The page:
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NOAA Forecast: Great Barrier Reef Could Face Third Mass Bleaching Event in 4 Years

Climate
NOAA Forecast: Great Barrier Reef Could Face Third Mass Bleaching Event in 4 Years
Bleached staghorn coral in the Great Barrier Reef. Matt Kieffer / Flickr / CC BY-SA 2.0

For any nature lover, one of the most sobering pieces of information from this month's Intergovernmental Panel on Climate Change (IPCC) report was that global warming of just two degrees Celsius above pre-industrial levels could kill off 99 percent of tropical coral reefs. And even if we act quickly and successfully limit warming to 1.5 degrees, 70 to 90 percent of these invaluable ecosystems will still be lost.

Now, an alarming forecast from the National Oceanic and Atmospheric Administration (NOAA) shows that process could begin as early as this Australian summer in one of the most iconic reefs of all: the Great Barrier Reef.


The forecast shows a 60 percent chance that the entire reef will face extreme heat stress and coral bleaching between November 2018 and February 2019.

coralreefwatch.noaa.gov

"This is really the first warning bells going off that we are heading for an extraordinarily warm summer and there's a very good chance that we'll lose parts of the reef that we didn't lose in the past couple of years," marine biologist and Global Change Institute at the University of Queensland Director Ove Hoegh-Guldberg told The Guardian. "These are not good predictions and this is a wake-up call."

The forecast further warns that the southern half of the reef has a 60 percent chance of experiencing a level two bleaching event, at which point coral death is likely, Australia's ABC reported.

The Great Barrier Reef suffered back-to-back bleaching events for the first time in 2016 and 2017, which killed 50 percent of the coral in shallow waters. If the reef suffers bleaching again in 2019, it will be the third time in four years, a frequency not predicted until the second half of the 21st century.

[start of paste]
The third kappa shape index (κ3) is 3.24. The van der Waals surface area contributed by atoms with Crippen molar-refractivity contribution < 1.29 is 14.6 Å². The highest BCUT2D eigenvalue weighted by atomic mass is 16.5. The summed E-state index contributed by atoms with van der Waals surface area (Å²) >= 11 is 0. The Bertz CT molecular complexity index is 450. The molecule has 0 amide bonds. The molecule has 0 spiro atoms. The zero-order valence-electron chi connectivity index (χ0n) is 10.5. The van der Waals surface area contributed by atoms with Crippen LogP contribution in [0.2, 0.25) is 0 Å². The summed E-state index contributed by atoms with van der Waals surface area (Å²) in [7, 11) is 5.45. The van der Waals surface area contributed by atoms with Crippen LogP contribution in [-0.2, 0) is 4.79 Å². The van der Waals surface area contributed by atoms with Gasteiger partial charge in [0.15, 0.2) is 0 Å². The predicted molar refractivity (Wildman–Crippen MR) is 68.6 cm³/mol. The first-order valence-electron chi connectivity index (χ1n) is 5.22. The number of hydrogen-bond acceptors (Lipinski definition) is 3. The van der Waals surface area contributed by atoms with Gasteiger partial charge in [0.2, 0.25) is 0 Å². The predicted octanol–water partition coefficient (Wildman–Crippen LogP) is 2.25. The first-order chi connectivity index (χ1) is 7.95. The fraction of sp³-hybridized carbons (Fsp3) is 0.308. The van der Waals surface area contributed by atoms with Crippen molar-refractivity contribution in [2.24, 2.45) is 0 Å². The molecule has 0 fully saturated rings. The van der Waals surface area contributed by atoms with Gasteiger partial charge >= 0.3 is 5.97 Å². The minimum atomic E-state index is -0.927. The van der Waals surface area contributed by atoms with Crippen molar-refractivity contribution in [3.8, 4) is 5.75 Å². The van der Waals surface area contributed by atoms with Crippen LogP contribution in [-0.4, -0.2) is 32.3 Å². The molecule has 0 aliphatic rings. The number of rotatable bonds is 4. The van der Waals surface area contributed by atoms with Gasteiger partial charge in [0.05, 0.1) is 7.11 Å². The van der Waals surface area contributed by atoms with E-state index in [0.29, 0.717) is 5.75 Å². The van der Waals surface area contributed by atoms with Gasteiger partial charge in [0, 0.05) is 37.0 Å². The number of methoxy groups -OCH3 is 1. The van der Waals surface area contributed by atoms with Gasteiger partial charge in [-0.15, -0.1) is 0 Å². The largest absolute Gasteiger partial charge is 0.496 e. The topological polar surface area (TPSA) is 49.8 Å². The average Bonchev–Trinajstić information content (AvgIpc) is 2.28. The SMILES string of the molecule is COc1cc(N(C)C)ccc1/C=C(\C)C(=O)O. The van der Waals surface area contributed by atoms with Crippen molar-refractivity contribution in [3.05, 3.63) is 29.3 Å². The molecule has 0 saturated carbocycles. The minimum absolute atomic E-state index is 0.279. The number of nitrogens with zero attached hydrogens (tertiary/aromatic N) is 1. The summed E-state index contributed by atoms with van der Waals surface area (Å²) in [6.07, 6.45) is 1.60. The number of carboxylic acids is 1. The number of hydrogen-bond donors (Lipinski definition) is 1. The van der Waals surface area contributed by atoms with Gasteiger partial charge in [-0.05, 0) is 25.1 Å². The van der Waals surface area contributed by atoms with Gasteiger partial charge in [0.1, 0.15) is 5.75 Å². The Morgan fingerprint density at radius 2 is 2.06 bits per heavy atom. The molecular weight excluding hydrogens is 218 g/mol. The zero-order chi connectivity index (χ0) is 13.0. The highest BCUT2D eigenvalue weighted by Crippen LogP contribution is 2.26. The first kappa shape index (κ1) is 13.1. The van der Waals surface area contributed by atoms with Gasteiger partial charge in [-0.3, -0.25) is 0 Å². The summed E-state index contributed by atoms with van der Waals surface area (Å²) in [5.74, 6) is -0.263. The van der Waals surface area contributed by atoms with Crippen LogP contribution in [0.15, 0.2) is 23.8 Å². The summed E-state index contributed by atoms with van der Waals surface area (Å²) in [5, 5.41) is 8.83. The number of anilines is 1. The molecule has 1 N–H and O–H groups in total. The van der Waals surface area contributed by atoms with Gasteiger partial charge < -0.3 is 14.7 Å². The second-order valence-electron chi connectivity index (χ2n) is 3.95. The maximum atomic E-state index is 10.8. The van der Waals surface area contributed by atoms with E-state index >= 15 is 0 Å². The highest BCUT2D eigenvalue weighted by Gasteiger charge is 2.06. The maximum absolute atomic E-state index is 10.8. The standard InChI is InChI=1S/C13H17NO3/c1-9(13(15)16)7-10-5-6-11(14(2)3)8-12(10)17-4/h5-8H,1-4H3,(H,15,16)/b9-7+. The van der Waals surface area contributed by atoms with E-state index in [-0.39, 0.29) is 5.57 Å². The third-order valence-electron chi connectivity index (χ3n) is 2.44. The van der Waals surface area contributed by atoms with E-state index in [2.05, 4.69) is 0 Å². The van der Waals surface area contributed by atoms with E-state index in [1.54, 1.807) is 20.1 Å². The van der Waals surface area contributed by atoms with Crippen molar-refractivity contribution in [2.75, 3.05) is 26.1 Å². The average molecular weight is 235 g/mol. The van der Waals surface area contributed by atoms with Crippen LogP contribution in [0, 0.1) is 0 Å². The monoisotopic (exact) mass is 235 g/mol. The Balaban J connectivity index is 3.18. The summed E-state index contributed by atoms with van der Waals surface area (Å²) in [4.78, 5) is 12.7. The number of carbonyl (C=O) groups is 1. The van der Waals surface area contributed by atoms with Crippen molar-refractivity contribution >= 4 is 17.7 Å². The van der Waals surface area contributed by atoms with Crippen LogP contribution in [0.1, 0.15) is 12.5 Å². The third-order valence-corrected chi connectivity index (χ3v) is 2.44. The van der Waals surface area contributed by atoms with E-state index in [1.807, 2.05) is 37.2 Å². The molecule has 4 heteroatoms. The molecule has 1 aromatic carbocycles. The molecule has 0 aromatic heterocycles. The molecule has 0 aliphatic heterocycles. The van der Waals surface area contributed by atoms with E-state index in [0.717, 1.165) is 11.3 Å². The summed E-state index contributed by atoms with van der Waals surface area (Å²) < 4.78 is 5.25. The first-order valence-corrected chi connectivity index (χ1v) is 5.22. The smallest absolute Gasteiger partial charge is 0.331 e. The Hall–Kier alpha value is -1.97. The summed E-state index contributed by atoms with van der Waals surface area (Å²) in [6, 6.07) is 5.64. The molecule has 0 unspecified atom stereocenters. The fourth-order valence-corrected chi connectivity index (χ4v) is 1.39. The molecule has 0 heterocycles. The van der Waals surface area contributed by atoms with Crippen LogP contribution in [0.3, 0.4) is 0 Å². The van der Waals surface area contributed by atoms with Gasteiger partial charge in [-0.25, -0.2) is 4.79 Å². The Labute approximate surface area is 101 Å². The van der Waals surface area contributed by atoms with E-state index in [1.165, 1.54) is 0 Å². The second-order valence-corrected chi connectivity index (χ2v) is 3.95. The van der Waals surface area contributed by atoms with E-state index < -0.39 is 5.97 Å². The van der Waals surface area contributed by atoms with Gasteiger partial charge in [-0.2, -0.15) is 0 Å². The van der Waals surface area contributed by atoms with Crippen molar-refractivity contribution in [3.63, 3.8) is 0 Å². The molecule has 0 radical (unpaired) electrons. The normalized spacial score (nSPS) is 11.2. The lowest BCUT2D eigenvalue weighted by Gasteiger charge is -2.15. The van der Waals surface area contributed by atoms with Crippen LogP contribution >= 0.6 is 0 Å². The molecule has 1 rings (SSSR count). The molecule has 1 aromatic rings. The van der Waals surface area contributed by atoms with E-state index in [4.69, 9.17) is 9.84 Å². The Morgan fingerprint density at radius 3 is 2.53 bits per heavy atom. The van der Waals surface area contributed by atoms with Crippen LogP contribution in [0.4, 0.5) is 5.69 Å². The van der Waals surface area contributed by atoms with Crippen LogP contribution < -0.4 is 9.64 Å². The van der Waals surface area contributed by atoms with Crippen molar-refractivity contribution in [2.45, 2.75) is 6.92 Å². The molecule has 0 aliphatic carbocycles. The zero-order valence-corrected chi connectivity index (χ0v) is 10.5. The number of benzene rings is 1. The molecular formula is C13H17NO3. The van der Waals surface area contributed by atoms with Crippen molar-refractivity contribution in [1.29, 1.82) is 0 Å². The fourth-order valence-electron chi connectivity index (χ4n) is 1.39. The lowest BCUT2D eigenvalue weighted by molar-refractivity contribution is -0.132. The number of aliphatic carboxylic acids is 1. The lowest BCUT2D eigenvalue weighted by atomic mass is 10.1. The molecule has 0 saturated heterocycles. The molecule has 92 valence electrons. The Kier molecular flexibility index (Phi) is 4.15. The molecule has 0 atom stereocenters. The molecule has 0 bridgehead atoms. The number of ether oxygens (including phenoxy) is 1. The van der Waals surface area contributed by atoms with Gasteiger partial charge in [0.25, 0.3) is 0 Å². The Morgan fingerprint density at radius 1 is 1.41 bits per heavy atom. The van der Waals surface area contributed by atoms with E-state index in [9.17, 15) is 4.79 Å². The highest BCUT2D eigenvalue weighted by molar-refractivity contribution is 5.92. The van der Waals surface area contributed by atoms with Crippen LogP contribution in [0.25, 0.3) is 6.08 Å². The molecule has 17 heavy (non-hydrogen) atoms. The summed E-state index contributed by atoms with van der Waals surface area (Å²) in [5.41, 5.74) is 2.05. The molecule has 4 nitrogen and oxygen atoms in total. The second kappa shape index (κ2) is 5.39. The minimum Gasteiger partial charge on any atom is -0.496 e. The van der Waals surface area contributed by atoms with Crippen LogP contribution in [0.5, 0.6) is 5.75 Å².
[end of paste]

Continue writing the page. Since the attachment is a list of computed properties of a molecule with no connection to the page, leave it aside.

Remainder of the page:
Coral bleaching data for part of the Great Barrier Reef in 2016 and 2017.NOAA

Bleaching is what happens when waters get so warm that corals expel the algae that live inside them, providing them with nutrients. If the water does not cool and the algae does not return in time, the coral starves.

However, NOAA scientists said there was still hope that forecasts could change.

"Lots of things, including major weather patterns, can change the probabilities over the next three months," Dr Mark Eakin, the head of NOAA's Coral Reef Watch, told ABC. "I wouldn't say dire yet, but it is concerning."

In 2016, for example Cyclone Winston cooled water temperatures enough to save the southern part of the reef from bleaching. Eakin noted that predictions for March, when coral bleaching is most likely to occur, are still unclear.

The Australian government said they took the forecast seriously.

"We acknowledge that climate change has an impact on the reef," Australia Environment Minister Melissa Price told The Guardian. "That's one of the reasons that Australia is working with other countries to tackle climate change through the Paris agreement, and we will deliver on the commitment to reduce emissions by 26-28 percent of 2005 levels by 2030."

However, the most recent report showed Australia's greenhouse gas emissions were rising, and Deputy Prime Minister Michael McCormack told SkyNews that the country would continue to use its coal reserves despite the IPCC report.

The Australian Marine Conservation Society (AMCS) criticized the Australian government for continuing to pander to fossil fuel interests.

"How much more of the Great Barrier Reef has to die before the Federal Government acts on climate change,"AMCS spokesperson Imogen Zethoven asked in a press release. "While our Reef is in danger, our politicians continue to ignore the issue of climate change with no credible plan to reduce pollution."

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An illustration depicts the extinct woolly rhino. Heinrich Harder / Wikimedia Commons

The last Ice Age eliminated some giant mammals, like the woolly rhino. Conventional thinking initially attributed their extinction to hunting. While overhunting may have contributed, a new study pinpointed a different reason for the woolly rhinos' extinction: climate change.

The last of the woolly rhinos went extinct in Siberia nearly 14,000 years ago, just when the Earth's climate began changing from its frozen conditions to something warmer, wetter and less favorable to the large land mammal. DNA tests conducted by scientists on 14 well-preserved rhinos point to rapid warming as the culprit, CNN reported.

"Humans are well known to alter their environment and so the assumption is that if it was a large animal it would have been useful to people as food and that must have caused its demise," says Edana Lord, a graduate student at the Center for Paleogenetics in Stockholm, Sweden, and co-first author of the paper, Smithsonian Magazine reported. "But our findings highlight the role of rapid climate change in the woolly rhino's extinction."